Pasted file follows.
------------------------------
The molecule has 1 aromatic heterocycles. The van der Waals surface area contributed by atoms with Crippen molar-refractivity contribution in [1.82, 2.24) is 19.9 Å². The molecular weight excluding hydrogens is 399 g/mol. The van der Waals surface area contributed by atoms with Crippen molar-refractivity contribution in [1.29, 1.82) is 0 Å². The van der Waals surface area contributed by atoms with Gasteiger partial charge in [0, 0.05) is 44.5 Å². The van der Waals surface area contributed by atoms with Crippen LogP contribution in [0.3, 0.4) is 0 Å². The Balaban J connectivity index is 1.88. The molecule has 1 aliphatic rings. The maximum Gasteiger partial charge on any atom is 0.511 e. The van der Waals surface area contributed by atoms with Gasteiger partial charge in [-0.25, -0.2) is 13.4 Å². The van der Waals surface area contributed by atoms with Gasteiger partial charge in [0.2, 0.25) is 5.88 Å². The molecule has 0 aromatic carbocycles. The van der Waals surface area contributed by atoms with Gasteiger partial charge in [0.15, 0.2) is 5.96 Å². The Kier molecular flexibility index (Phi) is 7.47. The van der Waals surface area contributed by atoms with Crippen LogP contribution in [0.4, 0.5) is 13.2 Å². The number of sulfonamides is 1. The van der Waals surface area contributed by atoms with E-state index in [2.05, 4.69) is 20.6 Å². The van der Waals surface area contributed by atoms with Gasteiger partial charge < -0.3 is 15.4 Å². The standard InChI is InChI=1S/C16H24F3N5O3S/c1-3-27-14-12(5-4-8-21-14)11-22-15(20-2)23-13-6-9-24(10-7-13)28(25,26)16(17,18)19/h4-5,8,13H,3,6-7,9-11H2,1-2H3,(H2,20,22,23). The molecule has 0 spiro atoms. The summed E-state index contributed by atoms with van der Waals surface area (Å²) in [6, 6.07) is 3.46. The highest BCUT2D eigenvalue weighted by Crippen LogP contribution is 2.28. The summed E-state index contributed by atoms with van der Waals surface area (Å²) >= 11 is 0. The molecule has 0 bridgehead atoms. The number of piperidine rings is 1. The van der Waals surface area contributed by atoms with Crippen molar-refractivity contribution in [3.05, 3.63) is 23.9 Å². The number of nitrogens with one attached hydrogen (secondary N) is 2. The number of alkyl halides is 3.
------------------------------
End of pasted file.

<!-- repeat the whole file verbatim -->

The molecule has 1 aromatic heterocycles. The van der Waals surface area contributed by atoms with Crippen molar-refractivity contribution in [1.82, 2.24) is 19.9 Å². The molecular weight excluding hydrogens is 399 g/mol. The van der Waals surface area contributed by atoms with Crippen molar-refractivity contribution in [1.29, 1.82) is 0 Å². The van der Waals surface area contributed by atoms with Gasteiger partial charge in [0, 0.05) is 44.5 Å². The van der Waals surface area contributed by atoms with Crippen LogP contribution in [0.3, 0.4) is 0 Å². The Balaban J connectivity index is 1.88. The molecule has 1 aliphatic rings. The maximum Gasteiger partial charge on any atom is 0.511 e. The van der Waals surface area contributed by atoms with Gasteiger partial charge in [-0.25, -0.2) is 13.4 Å². The van der Waals surface area contributed by atoms with Gasteiger partial charge in [0.2, 0.25) is 5.88 Å². The molecule has 0 aromatic carbocycles. The van der Waals surface area contributed by atoms with Gasteiger partial charge in [0.15, 0.2) is 5.96 Å². The Kier molecular flexibility index (Phi) is 7.47. The van der Waals surface area contributed by atoms with Crippen LogP contribution in [0.4, 0.5) is 13.2 Å². The number of sulfonamides is 1. The van der Waals surface area contributed by atoms with E-state index in [2.05, 4.69) is 20.6 Å². The van der Waals surface area contributed by atoms with Gasteiger partial charge < -0.3 is 15.4 Å². The standard InChI is InChI=1S/C16H24F3N5O3S/c1-3-27-14-12(5-4-8-21-14)11-22-15(20-2)23-13-6-9-24(10-7-13)28(25,26)16(17,18)19/h4-5,8,13H,3,6-7,9-11H2,1-2H3,(H2,20,22,23). The molecule has 0 spiro atoms. The summed E-state index contributed by atoms with van der Waals surface area (Å²) in [6, 6.07) is 3.46. The highest BCUT2D eigenvalue weighted by Crippen LogP contribution is 2.28. The summed E-state index contributed by atoms with van der Waals surface area (Å²) >= 11 is 0. The molecule has 0 bridgehead atoms. The number of piperidine rings is 1. The van der Waals surface area contributed by atoms with Crippen molar-refractivity contribution in [3.05, 3.63) is 23.9 Å². The number of nitrogens with one attached hydrogen (secondary N) is 2. The number of alkyl halides is 3.